June 22, 2018 10:16:15 AM
The time has come for Donald Trump's critics to take a much-deserved vacation from all things Donald Trump. The media especially can use this time to work on dropping their compulsion to obsess on every lie, insult and provocation he crafts for their consumption. This invitation extends to participants in social media, which, after all, are media also.
It is slowly dawning on the anti-Trump camp that repeating every inanity only feeds the propaganda machine. Attaching condemnation matters not. Just typing Trump's affronts word for word amplifies them. You know what they say about how lies replayed and replayed start being taken as truth.
George Lakoff, a linguist who advises Democrats, vents frustration at how cleverly Trump manipulates the professional media. "Trump has turned words into weapons," he recently said, "and he's winning the linguistic wars."
"Journalists have been trained to repeat what officials, especially the president, (say)," Lakoff added. "What it does is keep the lies out there."
What should traditional media do? Make clear he's lying. Tell what the lie is. Then go back to the truth. If there are part-truths in what he's saying, then by all means include them.
Happily, respected news sources are getting better at treating the raw sewage before sending it through their pipes to the public. When Trump lies, they are now less inclined to copy-paste his statements in the headline. Instead, they center on the truth he's dismantling.
Trump is very good at framing his tweets. Through word choice, he decides what the story is. Rather than break the frame, too many of his critics strengthen it by using his words. A skeptical reader who's read "Crooked Hillary" a million times may start to believe the message.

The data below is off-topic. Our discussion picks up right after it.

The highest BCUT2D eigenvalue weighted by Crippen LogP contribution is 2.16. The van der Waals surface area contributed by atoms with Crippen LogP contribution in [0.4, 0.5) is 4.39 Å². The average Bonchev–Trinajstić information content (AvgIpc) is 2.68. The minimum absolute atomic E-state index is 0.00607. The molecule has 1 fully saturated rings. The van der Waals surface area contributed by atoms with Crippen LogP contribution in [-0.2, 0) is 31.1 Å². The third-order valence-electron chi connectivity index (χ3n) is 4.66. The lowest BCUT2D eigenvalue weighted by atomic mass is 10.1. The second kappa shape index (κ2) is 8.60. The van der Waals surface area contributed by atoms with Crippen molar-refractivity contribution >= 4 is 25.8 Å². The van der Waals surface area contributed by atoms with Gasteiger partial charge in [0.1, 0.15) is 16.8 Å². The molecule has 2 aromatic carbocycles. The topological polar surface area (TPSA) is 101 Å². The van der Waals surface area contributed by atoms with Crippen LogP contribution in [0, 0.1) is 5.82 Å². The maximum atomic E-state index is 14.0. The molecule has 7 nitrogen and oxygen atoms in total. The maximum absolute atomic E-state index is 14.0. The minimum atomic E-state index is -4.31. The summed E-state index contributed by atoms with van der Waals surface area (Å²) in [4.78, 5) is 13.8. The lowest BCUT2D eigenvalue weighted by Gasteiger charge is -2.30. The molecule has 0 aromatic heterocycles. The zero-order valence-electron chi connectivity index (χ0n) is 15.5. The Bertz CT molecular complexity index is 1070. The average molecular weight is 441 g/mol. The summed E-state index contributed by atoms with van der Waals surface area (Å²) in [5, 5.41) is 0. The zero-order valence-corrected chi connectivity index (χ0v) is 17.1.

The media's Trump dilemma goes well beyond what they write about him. Even more concerning is how much they write.
Swiss journalist Patrik Muller notes the undesired results of excessively covering provocative politicians. To illustrate, he uses the example of Christoph Blocher, a Swiss populist making waves in the 1990s. "In retrospect, it's widely accepted that Mr. Blocher's exuberant media presence, and his demonization, helped him rise," Muller writes in The Wall Street Journal.
Muller is also surprised by American journalism's lack of discretion in choosing things to obsess about. Did the media have to spend so much time, he asks, on tweets about Roseanne Barr, Kanye West and the latest twist in the Stormy Daniels case?
Many of us would like to see more old-fashioned coverage of issues. That Trump tries to insert himself into everything we talk about doesn't require us to put him in the center of the discussion. Attention-hungry declarations can be mentioned in passing.
My Twitter feed is populated by people I like and generally, though not always, agree with. But it is polluted by tweets parroting every stupid, offensive and false statement coming out of the president. Some of my Twitter mates drench their disapproval in cloying melodrama. Annoyingly, they also amplify the idiocies of Laura Ingraham and Ann Coulter.
In the end, they are doing exactly what Trump world wants them to.
And the Trump cult enjoys nothing more than seeing his detractors blow their tops in outrage.
I know, I know, my Twitter confreres. You're riled up. Well, you're letting them rile you up. Aren't you getting tired of being jerked around on an hourly basis with no rest on weekends? Don't you realize that the best revenge on publicity freaks is to starve them of publicity?
Take a break. Rest up. You'll need your energy for the midterm elections. That's when the Trump era can start crumbling in earnest. That would be something even Trump couldn't frame his way out of.
Froma Harrop, a syndicated columnist, writes for the Providence (Rhode Island) Journal. Her e-mail address is [email protected]
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